TheNigerianVoice Online Radio Center

MP's Ask Jonathan To Suspend Subsidy Removal

Source: THEWILL. -
Listen to article

ABUJA, January 08, (THEWILL) - After a tough emergency session, the House of Representatives Sunday passed a motion calling on President Goodluck Jonathan to rescind his decision on the removal of oil subsidy and revert back to N65 per litre in the best interest of country.

The lower chamber also called on the organised labour to suspend the nationwide strikes and mass protests slated to commence on Monday, 9th January 2012, in order to engage in dialogue on the matter even as it urged the security agencies to be civil and professional during the mass protests and rallies.

The adoption of the resolution followed a motion by Hon. Tajudeen Yusuf (PDP, Kogi) and 60 other members titled “Removal of fuel subsidy by the Executive Arm of Government”. The motion was seconded by Hon. Fort Dike (Anambra).

In ruling on the motion, Speaker of the House, Hon. Aminu Waziri Tambuwal declared that the decision was taken in the best interest of the country, and called on Nigerian leaders to take collective responsibility to ensure due process, respect for the rule of law in doing things that will guarantee the corporate existence of Nigeria.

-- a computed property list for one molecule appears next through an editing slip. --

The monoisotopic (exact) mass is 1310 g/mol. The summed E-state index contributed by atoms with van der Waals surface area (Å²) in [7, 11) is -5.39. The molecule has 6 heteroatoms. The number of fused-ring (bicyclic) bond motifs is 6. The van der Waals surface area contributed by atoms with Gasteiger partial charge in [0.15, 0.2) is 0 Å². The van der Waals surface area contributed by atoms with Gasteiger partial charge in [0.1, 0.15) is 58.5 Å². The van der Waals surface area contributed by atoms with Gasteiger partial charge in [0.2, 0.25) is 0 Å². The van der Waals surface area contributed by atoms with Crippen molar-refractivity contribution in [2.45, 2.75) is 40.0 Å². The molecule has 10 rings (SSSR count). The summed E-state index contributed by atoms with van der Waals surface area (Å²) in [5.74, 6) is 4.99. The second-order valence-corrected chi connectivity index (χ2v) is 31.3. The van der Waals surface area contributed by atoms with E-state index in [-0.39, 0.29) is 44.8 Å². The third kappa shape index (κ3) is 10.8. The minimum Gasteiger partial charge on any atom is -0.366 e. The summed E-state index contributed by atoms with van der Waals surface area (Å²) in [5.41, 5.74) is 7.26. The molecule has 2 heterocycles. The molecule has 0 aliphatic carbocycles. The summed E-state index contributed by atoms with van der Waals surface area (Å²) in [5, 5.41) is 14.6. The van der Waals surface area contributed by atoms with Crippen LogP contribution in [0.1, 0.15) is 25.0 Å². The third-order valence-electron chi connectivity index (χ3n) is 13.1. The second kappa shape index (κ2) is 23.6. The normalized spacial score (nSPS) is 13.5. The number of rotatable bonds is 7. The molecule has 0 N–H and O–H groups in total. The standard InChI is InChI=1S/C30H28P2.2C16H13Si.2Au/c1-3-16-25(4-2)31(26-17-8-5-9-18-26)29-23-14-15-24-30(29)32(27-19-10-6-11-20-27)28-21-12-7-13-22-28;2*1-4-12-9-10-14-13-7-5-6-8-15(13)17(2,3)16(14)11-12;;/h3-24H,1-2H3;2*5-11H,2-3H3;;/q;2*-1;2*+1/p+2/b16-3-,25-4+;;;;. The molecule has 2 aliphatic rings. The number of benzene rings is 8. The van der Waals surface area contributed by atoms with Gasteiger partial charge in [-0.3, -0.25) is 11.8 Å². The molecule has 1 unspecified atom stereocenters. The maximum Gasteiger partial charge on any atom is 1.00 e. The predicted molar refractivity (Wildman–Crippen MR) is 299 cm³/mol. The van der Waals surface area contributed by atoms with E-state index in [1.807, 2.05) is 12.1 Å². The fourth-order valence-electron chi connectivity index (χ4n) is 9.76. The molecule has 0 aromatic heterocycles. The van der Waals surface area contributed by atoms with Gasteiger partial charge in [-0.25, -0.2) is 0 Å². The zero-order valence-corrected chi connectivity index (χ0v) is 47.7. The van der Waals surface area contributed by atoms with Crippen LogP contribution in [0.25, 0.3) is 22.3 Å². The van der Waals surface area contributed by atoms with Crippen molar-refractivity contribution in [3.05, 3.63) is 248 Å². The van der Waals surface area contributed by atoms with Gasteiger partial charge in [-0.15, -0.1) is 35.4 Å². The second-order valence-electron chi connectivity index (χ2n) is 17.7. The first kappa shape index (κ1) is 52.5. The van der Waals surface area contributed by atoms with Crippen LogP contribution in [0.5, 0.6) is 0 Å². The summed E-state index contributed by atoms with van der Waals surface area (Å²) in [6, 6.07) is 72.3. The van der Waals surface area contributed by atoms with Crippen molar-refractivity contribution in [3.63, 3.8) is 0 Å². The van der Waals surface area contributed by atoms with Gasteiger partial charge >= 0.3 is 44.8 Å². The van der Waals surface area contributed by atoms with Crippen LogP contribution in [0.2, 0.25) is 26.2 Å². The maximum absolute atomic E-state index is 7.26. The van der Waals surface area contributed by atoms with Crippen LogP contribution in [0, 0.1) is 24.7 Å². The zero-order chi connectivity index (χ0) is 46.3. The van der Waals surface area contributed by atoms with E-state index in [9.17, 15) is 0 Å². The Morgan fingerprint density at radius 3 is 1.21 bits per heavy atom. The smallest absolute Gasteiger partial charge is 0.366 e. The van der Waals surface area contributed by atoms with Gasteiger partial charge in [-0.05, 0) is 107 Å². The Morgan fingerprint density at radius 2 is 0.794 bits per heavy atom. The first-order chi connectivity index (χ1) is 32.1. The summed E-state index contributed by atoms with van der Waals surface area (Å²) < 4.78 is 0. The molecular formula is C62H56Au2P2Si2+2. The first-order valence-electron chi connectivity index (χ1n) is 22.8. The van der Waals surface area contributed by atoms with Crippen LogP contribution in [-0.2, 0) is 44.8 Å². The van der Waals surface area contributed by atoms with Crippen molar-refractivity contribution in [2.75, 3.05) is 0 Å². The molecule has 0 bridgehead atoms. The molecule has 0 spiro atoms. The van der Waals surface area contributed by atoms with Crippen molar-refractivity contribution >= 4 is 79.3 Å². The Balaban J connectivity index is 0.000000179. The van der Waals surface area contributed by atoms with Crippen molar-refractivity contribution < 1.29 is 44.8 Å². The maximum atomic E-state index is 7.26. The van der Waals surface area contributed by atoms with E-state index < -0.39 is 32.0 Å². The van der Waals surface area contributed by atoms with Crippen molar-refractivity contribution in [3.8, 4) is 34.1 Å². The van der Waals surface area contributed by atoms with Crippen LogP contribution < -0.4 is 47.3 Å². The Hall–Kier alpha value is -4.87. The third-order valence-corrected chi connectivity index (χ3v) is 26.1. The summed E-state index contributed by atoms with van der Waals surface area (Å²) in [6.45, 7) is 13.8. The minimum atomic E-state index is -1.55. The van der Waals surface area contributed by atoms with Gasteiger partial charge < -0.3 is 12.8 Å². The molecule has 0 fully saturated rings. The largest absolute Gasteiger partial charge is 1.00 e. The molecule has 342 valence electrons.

The Speaker also announced the composition of two 8-member committees. The first headed by the House committee on power, Hon. Patrick Ikhariale (PDP, Edo) is to interface with the Federal Government team made up of the Secretary to the Government of the Federation (SGF), Minister of Labour and Productivity and relevant agencies with the view to resolving the crisis.

The second committee headed by committee chairman on education, Hon. Farouk Lawan (PDP, Kano) is to verify and determine the actual subsidy requirements and monitor the subsidy regime. The committees are to report back in one week.

The emergency session was tension soaked as members full of emotions expressed their feelings dispassionately. Some of those who spoke against the removal of subsidy were, Hon. Femi Gbajabiamila (ACN, Lagos), Hon. Eziuche Ubani (PDP, Abia), Hernan Hembeh (PDP, Benue), Yakubu Dogara (PDP, Bauchi) Olarotimi Makinde, Uzor Azubuike, Rafiu Ibrahim, Ali Madaki, Patty Iriase, Abdulrahman Suleiman Kawu, Peter Akpatason, Emmanuel Goar, Evelyn, Kahdijat Bukar Abba-Ibrahim, Garba Sabongari, Ibrahim, Micah Makinde, Uzor Azubike, Adebayo Ibrahim, among others.

However, the following supported the removal: Hon. Davies Sekonte, Henry Seriake-Dickson, Mulikat Akande-Adeola, Yaqub Barde, Mohammed Ibrahim Idris, Joseph Akinlaja, Ndudi Elumelu, Warman Ogoriman, Asita Honourable, Andrew Uchendu, and Matthew Omegara.

While leading the debate, Tajudeen noted that while deregulation as a policy may not be altogether objectionable, the alternative to proper procedure and good timing of such policy is not only equally important but indeed imperative especially in a democratic dispensation.